823.  newspaper article on Greg and me advertising the blanket ministry starting up again for the coming winter

Thank you Father once again for the many gifts.

May you all have a beautiful, blessed week!

linking with

Tuesday, September 20, 2011

The Tree

(I've shared this story before on facebook and have been asked to share it again.  This story is what I shared with Greg on the park bench that one glorious day. . .after I finished, he hung his head for a couple of minutes. . .then looked up at me with tears and said, "I want you to help me pray that prayer, I want to know that I'm saved and that it's for real."  The power of God through this tree story continues on. . .) 

I believe miracles happen every day, and many go by unnoticed.  But I noticed particular ones regarding a lawnmower, a pocket knife, and many other items which I will elaborate on later. God uses many ordinary things to bring about miraculous events.  One of these was the cottonwood tree.  God used that enormous tree to show his enormous faithfulness not only to me but to others during a difficult time and the story brought comfort to many after the fact.

It began back in the 90's when my boys were little.  I became convicted to join an evangelism team at my church.  Being the reserved, quiet person that I was, this was way out of my comfort zone, but like I said, I was much convicted to join, so I did.  We learned in FAITH how to present the gospel to people and to witness in a non confrontational way and it was easy to learn.

After learning the program well, I became convicted again to share this with my dad and step mom not being sure where they stood on the subject.  After going through the FAITH program, I became eager to know if my loved ones were going to be in Heaven some day.  So one week-end, I packed up the boys and myself in the car and drove the hour drive to Tulsa, with the sole purpose of sharing the gospel with them and finding out for sure where they stood.  I was a little nervous how they would react because these kinds of discussions never happened with them in the past, for reasons I don't really know.  But I prayed and asked others to pray that it would go well, and that I would not be nervous. When I rang their doorbell, the nerves dissappered.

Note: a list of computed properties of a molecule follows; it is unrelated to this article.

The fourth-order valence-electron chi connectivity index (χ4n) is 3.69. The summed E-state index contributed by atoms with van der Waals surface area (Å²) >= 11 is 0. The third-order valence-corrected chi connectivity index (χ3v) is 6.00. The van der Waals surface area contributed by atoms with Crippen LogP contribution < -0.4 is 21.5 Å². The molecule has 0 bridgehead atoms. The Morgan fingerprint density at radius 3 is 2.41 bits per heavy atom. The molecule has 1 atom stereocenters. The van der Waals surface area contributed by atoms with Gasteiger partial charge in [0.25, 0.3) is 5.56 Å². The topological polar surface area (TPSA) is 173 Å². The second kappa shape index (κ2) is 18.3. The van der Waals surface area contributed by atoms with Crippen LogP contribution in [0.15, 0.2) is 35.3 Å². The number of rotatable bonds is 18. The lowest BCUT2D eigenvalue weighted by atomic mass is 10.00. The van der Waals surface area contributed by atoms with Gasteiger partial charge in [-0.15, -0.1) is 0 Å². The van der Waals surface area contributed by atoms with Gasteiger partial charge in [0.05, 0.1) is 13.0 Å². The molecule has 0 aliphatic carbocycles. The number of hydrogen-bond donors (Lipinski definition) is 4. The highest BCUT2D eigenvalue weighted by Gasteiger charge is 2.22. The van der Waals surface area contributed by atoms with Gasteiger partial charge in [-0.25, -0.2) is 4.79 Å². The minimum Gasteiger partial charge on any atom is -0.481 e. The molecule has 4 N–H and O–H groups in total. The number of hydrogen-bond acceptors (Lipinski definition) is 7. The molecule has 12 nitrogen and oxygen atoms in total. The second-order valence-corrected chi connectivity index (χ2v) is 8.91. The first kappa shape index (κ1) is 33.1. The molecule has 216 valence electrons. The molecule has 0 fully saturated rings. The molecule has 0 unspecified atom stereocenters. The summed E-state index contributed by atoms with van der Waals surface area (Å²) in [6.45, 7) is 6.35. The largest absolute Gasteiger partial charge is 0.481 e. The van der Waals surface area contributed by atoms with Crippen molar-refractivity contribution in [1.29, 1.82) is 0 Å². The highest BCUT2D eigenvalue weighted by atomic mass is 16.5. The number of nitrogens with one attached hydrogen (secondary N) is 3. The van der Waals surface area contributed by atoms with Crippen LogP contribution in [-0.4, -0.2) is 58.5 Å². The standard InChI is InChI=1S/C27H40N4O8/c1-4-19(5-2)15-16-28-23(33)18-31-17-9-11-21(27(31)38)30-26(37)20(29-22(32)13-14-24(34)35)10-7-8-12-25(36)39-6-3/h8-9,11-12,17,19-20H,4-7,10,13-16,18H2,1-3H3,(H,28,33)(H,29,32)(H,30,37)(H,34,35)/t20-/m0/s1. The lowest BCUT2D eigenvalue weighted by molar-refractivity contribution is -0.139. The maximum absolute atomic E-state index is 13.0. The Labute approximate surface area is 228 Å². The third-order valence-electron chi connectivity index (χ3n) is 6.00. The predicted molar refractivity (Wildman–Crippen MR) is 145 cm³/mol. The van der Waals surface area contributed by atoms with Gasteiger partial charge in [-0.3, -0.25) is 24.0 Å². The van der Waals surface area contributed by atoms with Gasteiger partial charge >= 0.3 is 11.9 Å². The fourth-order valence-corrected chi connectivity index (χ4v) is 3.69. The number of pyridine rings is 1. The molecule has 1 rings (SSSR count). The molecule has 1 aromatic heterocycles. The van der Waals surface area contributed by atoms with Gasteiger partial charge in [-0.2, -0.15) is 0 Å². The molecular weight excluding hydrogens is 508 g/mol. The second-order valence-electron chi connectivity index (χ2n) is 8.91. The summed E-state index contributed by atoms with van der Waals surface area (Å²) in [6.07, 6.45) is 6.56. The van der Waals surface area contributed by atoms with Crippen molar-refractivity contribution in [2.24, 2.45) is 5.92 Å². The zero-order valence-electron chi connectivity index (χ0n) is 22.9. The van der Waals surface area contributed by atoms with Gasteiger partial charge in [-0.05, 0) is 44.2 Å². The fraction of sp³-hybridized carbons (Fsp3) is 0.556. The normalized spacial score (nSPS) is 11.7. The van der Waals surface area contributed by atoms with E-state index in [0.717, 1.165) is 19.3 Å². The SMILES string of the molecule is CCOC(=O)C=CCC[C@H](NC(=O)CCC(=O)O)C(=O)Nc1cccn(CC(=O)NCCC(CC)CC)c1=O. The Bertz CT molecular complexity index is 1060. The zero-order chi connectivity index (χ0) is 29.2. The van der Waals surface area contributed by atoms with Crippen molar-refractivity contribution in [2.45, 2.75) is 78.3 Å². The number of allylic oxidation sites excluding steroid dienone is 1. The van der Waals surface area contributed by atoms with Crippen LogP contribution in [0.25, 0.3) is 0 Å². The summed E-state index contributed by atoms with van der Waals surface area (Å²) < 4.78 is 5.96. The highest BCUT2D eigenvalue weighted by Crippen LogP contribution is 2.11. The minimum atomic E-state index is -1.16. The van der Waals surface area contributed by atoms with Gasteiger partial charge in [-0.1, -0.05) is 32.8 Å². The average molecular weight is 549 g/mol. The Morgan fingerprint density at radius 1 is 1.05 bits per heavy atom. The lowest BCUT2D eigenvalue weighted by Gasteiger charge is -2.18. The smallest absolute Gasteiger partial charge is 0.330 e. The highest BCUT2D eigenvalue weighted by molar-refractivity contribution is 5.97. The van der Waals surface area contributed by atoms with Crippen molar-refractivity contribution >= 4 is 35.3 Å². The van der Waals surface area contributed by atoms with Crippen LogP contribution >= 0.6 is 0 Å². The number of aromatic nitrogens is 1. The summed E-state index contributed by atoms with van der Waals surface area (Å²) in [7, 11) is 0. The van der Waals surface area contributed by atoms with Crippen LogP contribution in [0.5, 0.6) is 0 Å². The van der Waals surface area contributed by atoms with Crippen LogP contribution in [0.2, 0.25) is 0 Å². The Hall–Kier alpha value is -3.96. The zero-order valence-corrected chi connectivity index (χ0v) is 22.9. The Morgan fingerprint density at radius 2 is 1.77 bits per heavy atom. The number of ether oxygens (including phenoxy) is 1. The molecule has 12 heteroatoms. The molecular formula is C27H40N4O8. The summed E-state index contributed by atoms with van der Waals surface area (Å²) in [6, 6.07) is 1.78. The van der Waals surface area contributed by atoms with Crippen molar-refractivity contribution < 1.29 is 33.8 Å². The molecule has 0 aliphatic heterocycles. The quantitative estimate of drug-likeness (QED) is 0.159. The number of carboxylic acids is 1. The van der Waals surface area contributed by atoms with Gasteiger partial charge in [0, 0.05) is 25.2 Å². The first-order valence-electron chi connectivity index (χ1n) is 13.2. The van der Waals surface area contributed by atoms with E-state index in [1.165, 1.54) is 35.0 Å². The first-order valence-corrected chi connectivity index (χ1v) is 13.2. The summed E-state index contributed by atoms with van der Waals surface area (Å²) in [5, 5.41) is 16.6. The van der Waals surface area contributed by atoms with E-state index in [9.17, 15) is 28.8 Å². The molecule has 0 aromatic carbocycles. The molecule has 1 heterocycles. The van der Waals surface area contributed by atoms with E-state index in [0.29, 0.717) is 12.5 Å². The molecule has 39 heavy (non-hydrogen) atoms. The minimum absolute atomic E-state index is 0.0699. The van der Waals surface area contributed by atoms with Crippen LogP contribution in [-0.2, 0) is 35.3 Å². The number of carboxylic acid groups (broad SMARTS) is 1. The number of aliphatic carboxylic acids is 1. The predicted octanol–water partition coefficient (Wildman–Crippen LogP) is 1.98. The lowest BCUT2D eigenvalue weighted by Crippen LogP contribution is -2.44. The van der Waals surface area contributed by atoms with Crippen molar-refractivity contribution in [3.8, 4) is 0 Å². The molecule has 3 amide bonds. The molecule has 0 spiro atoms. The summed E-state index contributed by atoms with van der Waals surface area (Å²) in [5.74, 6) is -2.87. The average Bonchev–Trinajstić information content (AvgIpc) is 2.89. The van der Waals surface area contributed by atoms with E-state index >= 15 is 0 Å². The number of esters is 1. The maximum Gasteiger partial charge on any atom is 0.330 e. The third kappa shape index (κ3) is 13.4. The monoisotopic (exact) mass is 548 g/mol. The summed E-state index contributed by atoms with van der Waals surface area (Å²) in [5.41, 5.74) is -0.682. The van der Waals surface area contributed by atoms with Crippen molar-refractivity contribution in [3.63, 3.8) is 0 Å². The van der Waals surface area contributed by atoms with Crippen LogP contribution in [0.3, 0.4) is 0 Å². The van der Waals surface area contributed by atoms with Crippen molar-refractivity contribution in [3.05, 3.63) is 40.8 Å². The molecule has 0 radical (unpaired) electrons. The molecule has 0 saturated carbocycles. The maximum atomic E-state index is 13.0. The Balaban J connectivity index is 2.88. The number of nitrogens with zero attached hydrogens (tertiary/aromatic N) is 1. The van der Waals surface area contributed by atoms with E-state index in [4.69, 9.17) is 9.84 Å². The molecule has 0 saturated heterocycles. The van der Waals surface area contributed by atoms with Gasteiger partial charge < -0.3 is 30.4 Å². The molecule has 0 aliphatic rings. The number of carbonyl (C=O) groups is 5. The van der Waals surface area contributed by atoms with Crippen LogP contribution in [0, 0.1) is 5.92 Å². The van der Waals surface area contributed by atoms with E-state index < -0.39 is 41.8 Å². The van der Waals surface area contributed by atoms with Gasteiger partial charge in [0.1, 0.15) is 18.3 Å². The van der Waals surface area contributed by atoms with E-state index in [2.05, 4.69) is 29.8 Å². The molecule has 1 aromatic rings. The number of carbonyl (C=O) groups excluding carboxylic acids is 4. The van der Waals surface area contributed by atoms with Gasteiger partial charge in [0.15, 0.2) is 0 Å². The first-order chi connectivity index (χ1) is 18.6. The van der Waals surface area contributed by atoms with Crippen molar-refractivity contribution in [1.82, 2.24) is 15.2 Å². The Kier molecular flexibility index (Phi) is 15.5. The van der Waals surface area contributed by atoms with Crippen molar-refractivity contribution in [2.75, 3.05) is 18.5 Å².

Their response was remarkable.  They were very inviting and interested in what I had to say.  My dad said he realized he had not always done things right, and showed remorse for not being in church the last 50 years, but did say he had accepted the Lord into his heart when he was young, and he knew it was real and he had confidence that he was going to heaven.  Jean, my step mom said she believed in the Ten Commandments and that she was ok.  I explained the gospel again to her and she said she believed everything I said, so I let it drop.  I wasn't convinced about her salvation but I would continue to pray for her.  Our conversation that day lifted many concerns and barriers I had with dad, and I felt good about it all.  I shared with them the stories about my stubborn lawnmower, the lost pocketknife and other things that were answers to prayer.  I had never been able to share my faith and my walk with the Lord with them before.  I don't know why.  It never seemed comfortable before this to talk about such things with them, but this day was different, and I left their home feeling very happy.

My step mom, Jean, had been mowing their yard since my dad had not been feeling well.  When I was there, she said her lawnmower would not start and after hearing about my past answered prayers, one specifially about my mower, she asked if I would pray for hers.  I did, and God faithfully answered right away. Dad and Jean were noticeably moved by this and they began showing an interest in more of my stories relating to God and prayer.